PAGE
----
A young Philip and the then-Princess Elizabeth spent some of the early years of their marriage living at Villa Guardamangia, a palazzo-style residence on the outskirts of the capital Valletta.
Heritage Malta – the country’s national agency for museums, conservation practice and cultural heritage – is in the preliminary stages of restoring the mid-18th century building to its former glory after acquiring it in June last year.
The royal couple lived on the island for periods between 1949 and 1951 while the duke served on HMS Chequers with the Mediterranean Fleet.
Heritage Malta’s chief operating officer, Kenneth Gambin, said there was "a feeling of sadness" on the island after Philip’s death.
He said: "He was remembered fondly, because everyone knew that Malta had a special place in his heart."
"People remain somewhat attached to him because they know that he remembered Malta fondly. He took every opportunity to come here again when he could."
The royal couple's stay in Malta offered them their only real taste of life as a relatively ordinary couple before the Queen’s ascension to the throne.
The Queen has spoken in the past of her "deep affection" for the country she once called home.
In 2015, while in Malta, she said: "Visiting Malta is always very special for me. I remember happy days here with Prince Philip when we were first married."
The then-Maltese president Marie Louise Coleiro presented the Queen and the duke with a watercolour of Villa Guardamangia during the trip.
Mr Gambin said the duke also enjoyed playing polo and the couple had a "very peaceful, friendly co-existence" with the local Maltese while renting the 18-room villa.
"It was their Malta home and during those couple of years both Philip and Elizabeth are on record saying that they are at least one of the happiest moments of their life because they could live a private family life," Mr Gambin said.
"They had a life of their own. Elizabeth was not queen yet so she could afford having an ordinary sort of life."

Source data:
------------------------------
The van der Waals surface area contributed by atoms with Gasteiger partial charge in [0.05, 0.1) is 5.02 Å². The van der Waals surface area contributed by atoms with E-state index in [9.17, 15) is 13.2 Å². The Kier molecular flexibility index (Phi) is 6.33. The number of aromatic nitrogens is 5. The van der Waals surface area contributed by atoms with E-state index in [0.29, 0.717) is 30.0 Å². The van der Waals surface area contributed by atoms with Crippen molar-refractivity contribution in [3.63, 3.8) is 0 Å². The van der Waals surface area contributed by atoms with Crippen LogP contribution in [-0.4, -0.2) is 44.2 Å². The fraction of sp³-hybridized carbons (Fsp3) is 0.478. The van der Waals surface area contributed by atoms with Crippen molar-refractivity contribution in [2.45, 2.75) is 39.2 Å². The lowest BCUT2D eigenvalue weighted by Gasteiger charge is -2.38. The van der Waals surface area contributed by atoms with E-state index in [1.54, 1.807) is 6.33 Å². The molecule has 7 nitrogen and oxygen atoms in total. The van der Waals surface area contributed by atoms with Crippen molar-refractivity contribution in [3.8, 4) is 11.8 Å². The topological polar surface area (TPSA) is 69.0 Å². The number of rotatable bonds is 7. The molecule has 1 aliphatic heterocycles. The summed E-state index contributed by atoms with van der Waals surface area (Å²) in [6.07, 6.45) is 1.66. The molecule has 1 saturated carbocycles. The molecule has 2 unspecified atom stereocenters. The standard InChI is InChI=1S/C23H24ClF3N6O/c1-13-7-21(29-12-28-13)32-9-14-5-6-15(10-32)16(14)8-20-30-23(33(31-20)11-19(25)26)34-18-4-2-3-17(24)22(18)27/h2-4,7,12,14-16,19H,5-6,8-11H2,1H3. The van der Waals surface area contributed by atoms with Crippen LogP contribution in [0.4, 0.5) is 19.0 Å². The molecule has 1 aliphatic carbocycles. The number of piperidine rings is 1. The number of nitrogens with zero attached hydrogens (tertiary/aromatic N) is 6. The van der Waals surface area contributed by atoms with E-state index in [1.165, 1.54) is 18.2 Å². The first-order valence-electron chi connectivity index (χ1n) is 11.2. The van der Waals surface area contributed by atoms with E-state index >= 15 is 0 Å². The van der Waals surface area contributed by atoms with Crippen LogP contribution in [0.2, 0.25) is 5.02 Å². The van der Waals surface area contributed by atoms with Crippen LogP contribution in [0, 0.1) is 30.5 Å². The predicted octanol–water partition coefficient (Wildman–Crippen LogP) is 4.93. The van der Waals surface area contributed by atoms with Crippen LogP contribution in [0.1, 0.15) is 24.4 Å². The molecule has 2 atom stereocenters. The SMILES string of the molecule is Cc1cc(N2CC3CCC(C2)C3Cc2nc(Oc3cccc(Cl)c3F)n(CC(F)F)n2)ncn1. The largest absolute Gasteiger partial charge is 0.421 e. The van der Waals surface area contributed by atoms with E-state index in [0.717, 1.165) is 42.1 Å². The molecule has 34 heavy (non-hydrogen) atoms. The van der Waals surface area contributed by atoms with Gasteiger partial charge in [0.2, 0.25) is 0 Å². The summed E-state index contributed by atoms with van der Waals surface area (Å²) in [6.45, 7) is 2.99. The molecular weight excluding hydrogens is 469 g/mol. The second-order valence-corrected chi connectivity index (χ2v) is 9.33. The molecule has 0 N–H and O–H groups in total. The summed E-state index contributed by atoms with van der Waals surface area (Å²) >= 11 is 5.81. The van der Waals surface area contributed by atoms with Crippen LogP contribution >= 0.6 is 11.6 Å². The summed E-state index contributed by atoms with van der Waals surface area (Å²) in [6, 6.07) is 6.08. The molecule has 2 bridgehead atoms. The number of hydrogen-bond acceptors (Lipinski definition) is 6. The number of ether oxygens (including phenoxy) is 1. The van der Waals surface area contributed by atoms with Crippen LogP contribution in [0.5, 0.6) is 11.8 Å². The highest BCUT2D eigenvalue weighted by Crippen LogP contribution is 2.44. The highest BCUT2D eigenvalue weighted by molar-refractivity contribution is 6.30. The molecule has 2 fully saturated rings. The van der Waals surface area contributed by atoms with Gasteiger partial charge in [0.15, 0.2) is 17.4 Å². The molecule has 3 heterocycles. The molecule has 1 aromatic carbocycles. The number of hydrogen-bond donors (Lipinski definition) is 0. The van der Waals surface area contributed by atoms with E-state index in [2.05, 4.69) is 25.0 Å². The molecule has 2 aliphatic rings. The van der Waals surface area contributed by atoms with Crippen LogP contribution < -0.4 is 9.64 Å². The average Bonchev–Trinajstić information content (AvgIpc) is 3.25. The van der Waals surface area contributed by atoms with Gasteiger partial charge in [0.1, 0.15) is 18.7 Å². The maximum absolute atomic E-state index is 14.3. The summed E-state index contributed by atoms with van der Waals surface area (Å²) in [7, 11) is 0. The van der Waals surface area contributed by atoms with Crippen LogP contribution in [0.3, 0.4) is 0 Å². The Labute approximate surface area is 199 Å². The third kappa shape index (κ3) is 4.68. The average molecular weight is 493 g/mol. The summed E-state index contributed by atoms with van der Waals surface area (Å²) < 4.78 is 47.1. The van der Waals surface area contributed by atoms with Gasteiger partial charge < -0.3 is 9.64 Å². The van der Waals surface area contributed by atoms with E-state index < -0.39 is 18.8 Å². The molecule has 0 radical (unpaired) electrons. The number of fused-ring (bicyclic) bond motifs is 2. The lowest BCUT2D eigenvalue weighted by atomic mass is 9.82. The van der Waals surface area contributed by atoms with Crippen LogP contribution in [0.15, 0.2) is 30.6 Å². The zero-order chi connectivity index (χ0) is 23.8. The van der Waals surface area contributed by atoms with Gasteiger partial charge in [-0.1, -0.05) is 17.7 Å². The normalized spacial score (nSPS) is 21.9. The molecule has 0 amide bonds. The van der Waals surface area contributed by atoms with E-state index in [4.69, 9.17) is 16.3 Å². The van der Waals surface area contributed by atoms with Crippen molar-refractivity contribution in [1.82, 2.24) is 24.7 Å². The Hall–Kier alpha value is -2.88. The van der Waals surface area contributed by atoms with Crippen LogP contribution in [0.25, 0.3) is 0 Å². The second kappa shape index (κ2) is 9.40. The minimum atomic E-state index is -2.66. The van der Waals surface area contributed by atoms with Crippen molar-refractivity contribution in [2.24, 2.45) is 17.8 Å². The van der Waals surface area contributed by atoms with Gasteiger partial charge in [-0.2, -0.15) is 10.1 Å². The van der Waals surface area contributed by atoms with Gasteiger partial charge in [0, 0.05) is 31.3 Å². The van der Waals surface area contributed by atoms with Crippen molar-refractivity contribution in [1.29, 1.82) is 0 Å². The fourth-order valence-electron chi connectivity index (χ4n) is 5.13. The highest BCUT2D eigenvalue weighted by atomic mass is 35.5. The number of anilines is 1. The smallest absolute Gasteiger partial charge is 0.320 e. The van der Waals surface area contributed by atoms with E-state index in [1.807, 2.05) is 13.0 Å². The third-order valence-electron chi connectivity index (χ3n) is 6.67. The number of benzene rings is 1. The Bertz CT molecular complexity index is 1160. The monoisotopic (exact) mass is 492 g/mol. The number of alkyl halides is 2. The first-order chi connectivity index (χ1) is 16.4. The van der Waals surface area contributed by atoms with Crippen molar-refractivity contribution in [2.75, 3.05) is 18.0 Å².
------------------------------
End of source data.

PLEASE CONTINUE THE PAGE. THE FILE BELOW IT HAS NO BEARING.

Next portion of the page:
He added: "Most probably they enjoyed most the fact that they could be themselves without too much worry about official business, they wouldn’t have journalists chasing them or what have you."
Commenting on relations with the locals, Mr Gambin said: "All witnesses recount that it was a very friendly relationship always.
"There are witnesses who say that when sometimes Princess Elizabeth required something she would just go and buy it.”
According to the Heritage Malta website, the villa is set in a 1,500-square metre area, and includes stables, a large garden, wells, a war shelter and other facilities.
The agency describes it as "a national treasure" and "a classic Baroque example of a summer palace".
It is thought Philip’s uncle, Lord Louis Mountbatten – who was also once a tenant at the villa, introduced it to the royal couple.
"The situation of the property right now is a rather terrible one, because it has been left rapidly in decay for the last few decades," Mr Gambin said.
"It was lived in until a couple of years ago, however the last occupants used a couple of rooms on the ground floor and left the rest basically to rot.
"So the situation is rather bad."
He said the villa would remain closed to the public for at least another five years due to the need for a complete restoration.
Mr Gambin estimated that the cost of project could be anything between five to 10 million euros.
The ultimate aim is to open up the property to the public, with the ground floor exploring relations between Malta and the royal family through the ages.
Listen to our Royal Rota podcast: